The Industry

Instagram Wants Its New Video App to Be the Vertical YouTube

Instagram CEO Kevin Systrom at Wednesday's announcement in Menlo Park, California.
Instagram CEO Kevin Systrom at Wednesday’s announcement in San Francisco, California.
Instagram

When Instagram started, it was all about squares, those equilateral expressions of aesthetic discipline and perfection. The app shed its requirement that posts be square in 2015 to welcome all photo crops, but especially the long ones, the kind that pretty much all smartphones default to nowadays. In 2016 came Stories, ephemeral videos that further privileged an elongated aspect ratio. With the launch of IGTV, an all-vertical video spinoff that will live inside Instagram and as a standalone app, the social network is moving another step away from its square roots. The future, for Instagram, is rectangular.

Instagram, which is owned by Facebook, announced IGTV on Wednesday afternoon, describing it as an improvement on the current ways of accessing video online without ever uttering the name of the space’s leader, YouTube. Before now, Instagram users could post videos as long as they were under a minute, but IGTV will allow videos up to 10 minutes long to start, paving the way for new forms of content and explicitly catering to “creators” with existing large social media and YouTube followings like Lele Pons, who teased an upcoming IGTV cooking show at Wednesday’s announcement event. Instagram CEO Kevin Systrom said that most apps make searching for video difficult and clunky, and promised in IGTV an app that is simple, mobile-first, and full of high-quality, easily discoverable stuff to watch—in other words, as a potential replacement for YouTube, which was until now without any close competitors (except perhaps in the video-game-streaming space, where Twitch dominates). IGTV will also be entirely vertical.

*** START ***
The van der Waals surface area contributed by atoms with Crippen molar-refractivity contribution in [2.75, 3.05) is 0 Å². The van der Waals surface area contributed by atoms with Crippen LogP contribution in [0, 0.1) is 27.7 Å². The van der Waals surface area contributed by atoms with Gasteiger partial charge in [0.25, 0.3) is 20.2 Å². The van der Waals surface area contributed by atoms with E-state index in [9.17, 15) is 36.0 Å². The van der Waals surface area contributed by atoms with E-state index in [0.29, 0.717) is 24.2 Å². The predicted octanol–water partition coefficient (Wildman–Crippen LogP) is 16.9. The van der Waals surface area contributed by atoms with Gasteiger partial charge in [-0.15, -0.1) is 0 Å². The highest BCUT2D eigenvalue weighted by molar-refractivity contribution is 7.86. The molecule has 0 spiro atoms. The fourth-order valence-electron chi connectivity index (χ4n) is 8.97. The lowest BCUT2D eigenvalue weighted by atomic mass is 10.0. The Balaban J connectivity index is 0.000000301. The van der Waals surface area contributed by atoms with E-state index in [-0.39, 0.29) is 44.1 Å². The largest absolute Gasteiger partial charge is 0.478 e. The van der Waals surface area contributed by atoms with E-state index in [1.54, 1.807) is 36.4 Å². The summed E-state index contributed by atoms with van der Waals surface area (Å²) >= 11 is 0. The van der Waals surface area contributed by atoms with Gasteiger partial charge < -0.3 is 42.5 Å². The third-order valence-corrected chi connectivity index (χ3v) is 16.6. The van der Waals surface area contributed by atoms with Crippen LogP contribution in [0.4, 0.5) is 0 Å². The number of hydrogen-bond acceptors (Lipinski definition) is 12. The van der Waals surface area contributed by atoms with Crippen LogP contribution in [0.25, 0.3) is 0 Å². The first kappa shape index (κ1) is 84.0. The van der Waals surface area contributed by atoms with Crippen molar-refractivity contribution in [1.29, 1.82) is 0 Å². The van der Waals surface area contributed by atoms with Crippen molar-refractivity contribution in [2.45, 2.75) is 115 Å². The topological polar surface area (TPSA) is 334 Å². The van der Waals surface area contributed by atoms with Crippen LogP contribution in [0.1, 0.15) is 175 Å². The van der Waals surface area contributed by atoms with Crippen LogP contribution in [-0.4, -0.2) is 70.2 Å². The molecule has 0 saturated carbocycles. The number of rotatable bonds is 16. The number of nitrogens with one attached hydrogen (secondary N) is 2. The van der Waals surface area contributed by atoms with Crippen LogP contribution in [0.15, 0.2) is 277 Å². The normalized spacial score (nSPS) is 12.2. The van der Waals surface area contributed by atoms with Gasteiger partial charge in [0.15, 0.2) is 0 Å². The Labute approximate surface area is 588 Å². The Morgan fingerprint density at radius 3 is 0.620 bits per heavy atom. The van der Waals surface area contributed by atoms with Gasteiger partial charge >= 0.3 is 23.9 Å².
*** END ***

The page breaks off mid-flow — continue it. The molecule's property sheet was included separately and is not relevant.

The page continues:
With the rise of Snapchat and Instagram Stories, vertical videos have become increasingly mainstream format for phone-based video viewing. In launching IGTV, Instagram is betting that we’ve seen only the beginning of vertical’s potential. In New York City, the company underscored this point by playing Systrom’s announcement from San Francisco for journalists on a large—you guessed it—vertical screen.*

Screenshot of new Instagram video feature, with doggo.
It’ll look like this.
Instagram

In his remarks, Systrom referred to the credo “Do one thing and do it well” as a kind of in-house motto for the company, but this move is notably a departure from the “one thing” that has previously defined Instagram: sharing pictures. The arrival of Stories was the first event to deviate from Instagram’s original mission—and according to some critics, Stories have fundamentally changed how users interact with and feel about Instagram for the worse. It’s likely that IGTV will bring more changes to the Instagram community—which now encompasses 1 billion users, the company also announced Wednesday.

Though the West Coast event hosted creators like Pons and others who plan to create videos for IGTV in a “rave” atmosphere, at a simultaneous New York City launch event, singer Alessia Cara, in full ‘90s streetwear garb, performed two songs, backed by what she called a “mini band”—a full stage’s worth of musicians would perhaps have been too horizontal to be on theme. Executives invited attendees to “create content” elsewhere throughout the office, in a room full of a balloons and moody lighting and another room stocked with slime to play with and lipstick to cut up. I still have the lipstick underneath my fingernails to show for it.

IGTV will be available on iOS and Android as a stand-alone app in the coming days and sooner than that within the updated Instagram app.

Correction, June 20, 2018: This post originally misstated that the West Coast component of the event took place in Menlo Park, California. It took place in San Francisco.